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Movie News: Margot Robbie Will Be Living in a Barbie World

A live-action Barbie movie has been in the works for quite some time. At first, comedian Amy Schumer was pegged to star as an imperfect doll living in a Barbie world, but the actress dropped the project in 2017 due to scheduling conflicts. “I’m bummed, but look forward to seeing Barbie on the big screen,” she said at the time.

Margot Robbie

Image: Vera Anderson/WireImage/Getty Images

Though we’re sad the movie won’t be starring Schumer, the film has the perfect new producer and leading lady: Margot Robbie, who is set to play the iconic doll. In an interview about the casting, she said, “Playing with Barbie promotes confidence, curiosity and communication throughout a child’s journey to self-discovery. Over the brand’s almost 60 years, Barbie has empowered kids to imagine themselves in aspirational roles from a princess to president. I’m so honored to take on this role and produce a film that I believe will have a tremendously positive impact on children and audiences worldwide.”

As Vogue pointed out, Barbie has been accused of promoting unrealistic beauty standards over the years, but based on Robbie’s statement, her focus seems to be on Barbie’s brains, not body. We look forward to learning more about the movie’s plot and release date. In the meantime, all we can do now is just sit back and keep watching Barbie vlogs on YouTube. 

[ Next: Ashley Graham Insisted That Her Barbie Likeness Have Thighs That Touch ]

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Luna Bijl Is the Victim of Bad Styling on the Cover of Vogue Brazil for January

Luna Bijl scored the most Vogue covers in 2018 — eight, to be exact — fronting the likes of Vogue Japan, Vogue Netherlands, Vogue Russia, and Vogue Korea. And 2019 ain’t looking too shabby for the Dutch beauty, either. Luna kick-starts the new year on Vogue Brazil, venturing to the city of Rio de Janeiro for the magazine’s flamboyant January 2019 cover shoot. Photographed by Martin Parr and styled by Pedro Sales, she was captured on the famous Copacabana Beach wearing head-to-toe Gucci, resulting in two OTT covers.

Vogue Brazil January 2019 : Luna Bijl by Martin Parr


Another triumph for Luna? Not according to our forum members. “Terrible start at VB. This image is so fake and retouched that it hurts, and this styling is beyond ugly. I hope that is not a bad sign for 2019, this magazine slayed in 2018,” commented ghostwriter10549.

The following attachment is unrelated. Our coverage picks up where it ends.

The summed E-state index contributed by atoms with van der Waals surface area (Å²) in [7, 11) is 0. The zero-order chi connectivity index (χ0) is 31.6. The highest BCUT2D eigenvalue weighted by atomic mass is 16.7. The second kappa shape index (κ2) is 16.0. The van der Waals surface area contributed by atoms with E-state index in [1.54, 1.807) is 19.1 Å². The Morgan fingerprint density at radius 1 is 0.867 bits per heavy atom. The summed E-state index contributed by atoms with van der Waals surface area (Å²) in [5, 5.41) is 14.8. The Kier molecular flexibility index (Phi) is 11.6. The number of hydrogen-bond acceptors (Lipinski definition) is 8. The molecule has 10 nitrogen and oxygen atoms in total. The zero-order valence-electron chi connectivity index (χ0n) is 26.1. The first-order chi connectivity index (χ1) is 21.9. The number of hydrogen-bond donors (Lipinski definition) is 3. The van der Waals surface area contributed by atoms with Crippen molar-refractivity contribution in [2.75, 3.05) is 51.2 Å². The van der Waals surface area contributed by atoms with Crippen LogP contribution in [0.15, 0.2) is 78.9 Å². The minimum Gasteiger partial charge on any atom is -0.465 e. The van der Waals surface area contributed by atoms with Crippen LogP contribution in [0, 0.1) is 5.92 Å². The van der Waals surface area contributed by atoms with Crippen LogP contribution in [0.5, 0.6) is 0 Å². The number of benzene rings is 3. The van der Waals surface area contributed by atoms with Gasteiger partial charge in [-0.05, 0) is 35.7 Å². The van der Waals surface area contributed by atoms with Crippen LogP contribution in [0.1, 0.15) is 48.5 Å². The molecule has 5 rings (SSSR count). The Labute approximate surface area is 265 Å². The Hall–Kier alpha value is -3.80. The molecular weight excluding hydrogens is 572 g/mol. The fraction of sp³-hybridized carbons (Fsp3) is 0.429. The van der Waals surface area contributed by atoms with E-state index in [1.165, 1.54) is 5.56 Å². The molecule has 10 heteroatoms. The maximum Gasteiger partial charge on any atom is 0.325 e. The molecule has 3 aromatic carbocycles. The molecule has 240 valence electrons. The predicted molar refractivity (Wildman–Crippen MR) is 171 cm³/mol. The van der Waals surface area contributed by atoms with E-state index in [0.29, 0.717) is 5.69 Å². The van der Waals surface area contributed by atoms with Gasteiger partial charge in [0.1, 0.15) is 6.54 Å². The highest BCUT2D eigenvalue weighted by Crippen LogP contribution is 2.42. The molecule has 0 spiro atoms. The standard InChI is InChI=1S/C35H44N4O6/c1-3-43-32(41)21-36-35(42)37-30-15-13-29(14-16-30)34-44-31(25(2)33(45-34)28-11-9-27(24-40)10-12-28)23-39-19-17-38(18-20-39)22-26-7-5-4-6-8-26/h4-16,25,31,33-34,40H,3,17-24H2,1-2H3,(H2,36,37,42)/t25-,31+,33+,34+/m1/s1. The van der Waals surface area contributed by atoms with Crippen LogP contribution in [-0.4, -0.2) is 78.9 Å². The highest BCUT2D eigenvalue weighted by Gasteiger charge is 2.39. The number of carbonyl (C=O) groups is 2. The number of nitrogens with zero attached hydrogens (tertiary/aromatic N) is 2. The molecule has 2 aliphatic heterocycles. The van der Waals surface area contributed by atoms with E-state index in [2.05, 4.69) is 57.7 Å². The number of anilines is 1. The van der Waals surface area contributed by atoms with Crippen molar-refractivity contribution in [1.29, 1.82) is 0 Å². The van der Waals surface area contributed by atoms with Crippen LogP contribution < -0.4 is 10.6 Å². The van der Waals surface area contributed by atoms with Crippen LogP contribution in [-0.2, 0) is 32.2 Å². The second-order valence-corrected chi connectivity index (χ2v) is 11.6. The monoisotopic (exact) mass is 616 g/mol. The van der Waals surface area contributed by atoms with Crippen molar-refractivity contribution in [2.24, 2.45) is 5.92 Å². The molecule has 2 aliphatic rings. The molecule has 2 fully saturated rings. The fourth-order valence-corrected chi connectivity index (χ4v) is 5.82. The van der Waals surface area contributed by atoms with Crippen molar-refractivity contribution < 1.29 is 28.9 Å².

“This would have been a good cover if it wasn’t for those stupid gloves,” laughed SLFC.

“Her hands look like lobster claws!” exclaimed a horrified GivenchyHomme.

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Chrissy Teigen Struts Across the Cover of British ELLE’s January Cover

Magazines often pile on the cover lines but, much to our delight, British ELLE is keeping it minimal as it starts 2019, allowing the cover image to do most of the talking. Chrissy Teigen takes to the cover of the January issue, receiving the full Gilles Bensimon treatment as she struts down Malibu beach sporting a full look from Christian Dior’s Resort 2019 collection (not exactly your average beach attire though, right?) styled by Anne Christensen.

UK Elle January 2019 : Chrissy Teigen by Gilles Bensimon


Members of our forums weren’t buying ELLE‘s latest. “Chrissy is doing what magazines are making me do – walk away with a disgusted look on my face,” stated tigerrouge the moment the cover struck.

“Already can’t stand her, and now this awful cover! Styling is equally terrible as well. I had so much hope for this considering it was shot by Bensimon, but it fell flat, I’m afraid,” said Benn98.

“Chrissy is not model material and has never been right from the start of her career. She does not know how to pose. I don’t hate her, it’s just the facts. But these days on covers you either have `that´ or Instabrats…what a choice for magazine covers,” Bertrando3 added.